A decade from now some kid will be cleaning out his closest as he gets ready to move out of his parents' house after graduating from college.
Inevitably there will be a box of childhood memories. There is always a box of childhood memories. I believe all mothers are required to sign a contract saying they will keep such a box in the house and then force it upon the child before they leave the nest.
Inside that box will probably be a yellowed newspaper clipping of last weekend's Little League championship games and maybe a championship or second-place medal.
"Oh, I remember that year," the kid will say.
In all likelihood the memories will have nothing to do with the actual game itself. Rather they will be flashes of accomplishment over the season; a first home run, perhaps; a sweet defensive play.
A decade from now the final score won't matter. A win or a loss at 10 years old doesn't define one's life. Or at least it shouldn't. If anyone says otherwise they should have their head examined.
Hopefully if the kid is working on moving out he'll have a few friends there to help him. Maybe they are all about to head off on their ways and have gathered for one last recollection of the good old days.
In a small town like Hood River, odds are they played on the same team or against each other as long as 10 years. And odds are none of them will have remembered the final score of any of their Little League games until they dug up the box.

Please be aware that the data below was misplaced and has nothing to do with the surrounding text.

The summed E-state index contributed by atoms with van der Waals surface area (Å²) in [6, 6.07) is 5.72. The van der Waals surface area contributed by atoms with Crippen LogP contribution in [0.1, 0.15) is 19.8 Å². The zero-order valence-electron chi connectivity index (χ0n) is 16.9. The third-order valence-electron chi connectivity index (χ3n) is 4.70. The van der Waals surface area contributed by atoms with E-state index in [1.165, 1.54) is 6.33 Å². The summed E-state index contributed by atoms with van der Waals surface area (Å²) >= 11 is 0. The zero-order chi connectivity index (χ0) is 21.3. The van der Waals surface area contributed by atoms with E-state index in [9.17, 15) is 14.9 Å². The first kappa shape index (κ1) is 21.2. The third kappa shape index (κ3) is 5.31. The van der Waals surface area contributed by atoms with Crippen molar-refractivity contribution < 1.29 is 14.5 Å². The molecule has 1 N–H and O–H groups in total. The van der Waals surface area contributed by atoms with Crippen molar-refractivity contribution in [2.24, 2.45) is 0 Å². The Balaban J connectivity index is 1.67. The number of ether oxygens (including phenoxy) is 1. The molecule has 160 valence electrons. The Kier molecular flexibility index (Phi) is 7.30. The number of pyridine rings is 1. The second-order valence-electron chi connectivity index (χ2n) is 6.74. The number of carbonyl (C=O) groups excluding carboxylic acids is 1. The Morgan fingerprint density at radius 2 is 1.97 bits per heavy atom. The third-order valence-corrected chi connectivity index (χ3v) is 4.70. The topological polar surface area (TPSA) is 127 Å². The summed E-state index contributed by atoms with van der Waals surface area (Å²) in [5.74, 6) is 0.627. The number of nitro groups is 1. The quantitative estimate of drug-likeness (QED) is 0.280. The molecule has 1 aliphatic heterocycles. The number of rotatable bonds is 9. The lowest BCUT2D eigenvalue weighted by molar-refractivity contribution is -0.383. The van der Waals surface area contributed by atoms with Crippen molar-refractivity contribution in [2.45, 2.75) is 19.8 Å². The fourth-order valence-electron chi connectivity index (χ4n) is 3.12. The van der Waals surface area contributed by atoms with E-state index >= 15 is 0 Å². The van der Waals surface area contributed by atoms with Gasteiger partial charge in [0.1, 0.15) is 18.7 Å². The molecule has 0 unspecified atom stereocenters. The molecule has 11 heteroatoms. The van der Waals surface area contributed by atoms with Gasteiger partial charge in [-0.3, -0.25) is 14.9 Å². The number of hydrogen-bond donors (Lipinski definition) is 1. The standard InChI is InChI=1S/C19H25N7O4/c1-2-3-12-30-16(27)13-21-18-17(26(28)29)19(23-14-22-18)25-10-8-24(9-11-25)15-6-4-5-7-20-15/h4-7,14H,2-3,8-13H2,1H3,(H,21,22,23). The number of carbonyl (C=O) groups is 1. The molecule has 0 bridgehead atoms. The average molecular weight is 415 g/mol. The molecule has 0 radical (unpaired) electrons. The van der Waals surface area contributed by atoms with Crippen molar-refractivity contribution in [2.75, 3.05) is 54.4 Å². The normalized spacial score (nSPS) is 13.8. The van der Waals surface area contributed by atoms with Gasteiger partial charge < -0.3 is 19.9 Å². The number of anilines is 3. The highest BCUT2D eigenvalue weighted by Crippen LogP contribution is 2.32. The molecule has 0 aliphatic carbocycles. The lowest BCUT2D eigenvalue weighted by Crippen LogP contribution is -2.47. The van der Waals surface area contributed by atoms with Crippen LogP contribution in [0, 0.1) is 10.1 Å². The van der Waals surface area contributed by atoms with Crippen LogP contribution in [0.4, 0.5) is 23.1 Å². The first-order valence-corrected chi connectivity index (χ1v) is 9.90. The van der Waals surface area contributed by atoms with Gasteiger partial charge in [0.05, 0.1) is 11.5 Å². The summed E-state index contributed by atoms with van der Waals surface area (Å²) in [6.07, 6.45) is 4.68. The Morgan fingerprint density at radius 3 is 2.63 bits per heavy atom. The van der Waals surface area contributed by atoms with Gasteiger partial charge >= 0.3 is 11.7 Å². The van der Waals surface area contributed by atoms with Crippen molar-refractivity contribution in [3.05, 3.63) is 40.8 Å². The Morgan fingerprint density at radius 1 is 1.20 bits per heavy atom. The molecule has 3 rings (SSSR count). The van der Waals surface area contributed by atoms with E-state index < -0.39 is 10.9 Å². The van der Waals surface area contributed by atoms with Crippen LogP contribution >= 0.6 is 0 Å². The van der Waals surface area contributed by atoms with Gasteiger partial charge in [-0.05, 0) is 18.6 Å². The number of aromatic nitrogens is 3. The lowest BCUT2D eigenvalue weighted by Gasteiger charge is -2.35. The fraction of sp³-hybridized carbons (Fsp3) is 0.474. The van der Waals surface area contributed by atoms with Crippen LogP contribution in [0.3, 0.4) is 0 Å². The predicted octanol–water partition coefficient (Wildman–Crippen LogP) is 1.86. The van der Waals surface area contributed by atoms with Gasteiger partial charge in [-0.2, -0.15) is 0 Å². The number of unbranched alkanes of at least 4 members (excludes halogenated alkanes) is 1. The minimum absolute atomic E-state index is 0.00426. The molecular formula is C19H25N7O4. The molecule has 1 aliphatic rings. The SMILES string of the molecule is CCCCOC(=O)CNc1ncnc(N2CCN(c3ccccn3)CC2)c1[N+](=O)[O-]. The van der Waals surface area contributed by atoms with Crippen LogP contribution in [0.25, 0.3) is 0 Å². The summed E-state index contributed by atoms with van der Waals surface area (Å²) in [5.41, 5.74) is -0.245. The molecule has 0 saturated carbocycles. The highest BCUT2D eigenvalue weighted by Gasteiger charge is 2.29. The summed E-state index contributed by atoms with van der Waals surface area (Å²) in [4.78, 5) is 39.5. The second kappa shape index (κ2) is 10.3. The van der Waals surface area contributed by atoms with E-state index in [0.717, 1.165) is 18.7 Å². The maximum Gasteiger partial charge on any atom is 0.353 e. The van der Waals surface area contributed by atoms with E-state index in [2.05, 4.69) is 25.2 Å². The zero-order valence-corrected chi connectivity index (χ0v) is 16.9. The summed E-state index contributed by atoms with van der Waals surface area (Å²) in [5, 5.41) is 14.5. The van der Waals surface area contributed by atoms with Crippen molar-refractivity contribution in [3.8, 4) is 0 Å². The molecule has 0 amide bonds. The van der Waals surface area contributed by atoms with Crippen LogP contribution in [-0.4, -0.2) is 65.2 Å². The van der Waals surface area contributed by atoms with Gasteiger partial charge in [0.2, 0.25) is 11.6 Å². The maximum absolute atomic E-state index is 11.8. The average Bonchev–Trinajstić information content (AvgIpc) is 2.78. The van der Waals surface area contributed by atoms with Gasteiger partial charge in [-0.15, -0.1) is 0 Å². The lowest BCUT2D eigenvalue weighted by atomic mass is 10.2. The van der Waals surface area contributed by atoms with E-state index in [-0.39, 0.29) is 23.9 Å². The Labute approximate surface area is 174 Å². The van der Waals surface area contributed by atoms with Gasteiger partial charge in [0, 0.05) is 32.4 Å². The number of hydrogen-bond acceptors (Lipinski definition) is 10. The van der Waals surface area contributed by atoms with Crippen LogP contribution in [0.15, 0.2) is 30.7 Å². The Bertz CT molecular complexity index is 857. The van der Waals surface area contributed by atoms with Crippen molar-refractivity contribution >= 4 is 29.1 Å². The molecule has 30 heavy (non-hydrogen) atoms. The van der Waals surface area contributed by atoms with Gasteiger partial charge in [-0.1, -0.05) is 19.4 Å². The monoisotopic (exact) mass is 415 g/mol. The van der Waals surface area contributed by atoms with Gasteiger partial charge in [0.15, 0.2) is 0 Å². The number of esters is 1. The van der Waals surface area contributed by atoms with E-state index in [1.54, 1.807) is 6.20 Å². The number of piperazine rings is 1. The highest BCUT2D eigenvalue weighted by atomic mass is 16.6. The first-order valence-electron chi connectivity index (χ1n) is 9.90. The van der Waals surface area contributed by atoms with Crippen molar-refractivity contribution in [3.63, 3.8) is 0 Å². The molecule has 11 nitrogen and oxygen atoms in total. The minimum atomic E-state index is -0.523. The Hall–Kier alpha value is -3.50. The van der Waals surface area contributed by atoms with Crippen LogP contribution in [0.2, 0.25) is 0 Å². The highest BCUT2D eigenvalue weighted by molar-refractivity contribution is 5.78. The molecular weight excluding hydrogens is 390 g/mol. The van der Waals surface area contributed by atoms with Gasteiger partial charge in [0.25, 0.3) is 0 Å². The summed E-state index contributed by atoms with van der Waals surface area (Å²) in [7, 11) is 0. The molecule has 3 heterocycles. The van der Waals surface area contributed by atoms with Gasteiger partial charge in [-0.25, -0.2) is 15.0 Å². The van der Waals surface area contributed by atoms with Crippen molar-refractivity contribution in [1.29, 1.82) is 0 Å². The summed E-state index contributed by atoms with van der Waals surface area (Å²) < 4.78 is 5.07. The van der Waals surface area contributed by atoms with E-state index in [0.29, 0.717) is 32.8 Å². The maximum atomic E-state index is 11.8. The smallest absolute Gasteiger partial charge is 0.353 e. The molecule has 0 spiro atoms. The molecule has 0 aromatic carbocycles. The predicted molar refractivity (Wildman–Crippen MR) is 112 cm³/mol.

They may not remember the final score of the game, but they do remember all of the fun since, the joys of growing up together and all the experiences they shared off the diamond.
There will likely be a few quick memories shared about that season, maybe even about the game, and then everything will be put back in the box, and put into the back of a truck, where it will be taken to a new home and then likely forgotten about again until the kid moves and everyone will again forget the final score of the game.
A long-ago win or loss will again fade into distant memory, and the newspaper clipping will continue to yellow and the medal will continue to collect dust. The friendships that were formed will continue to live on.
That's what matters.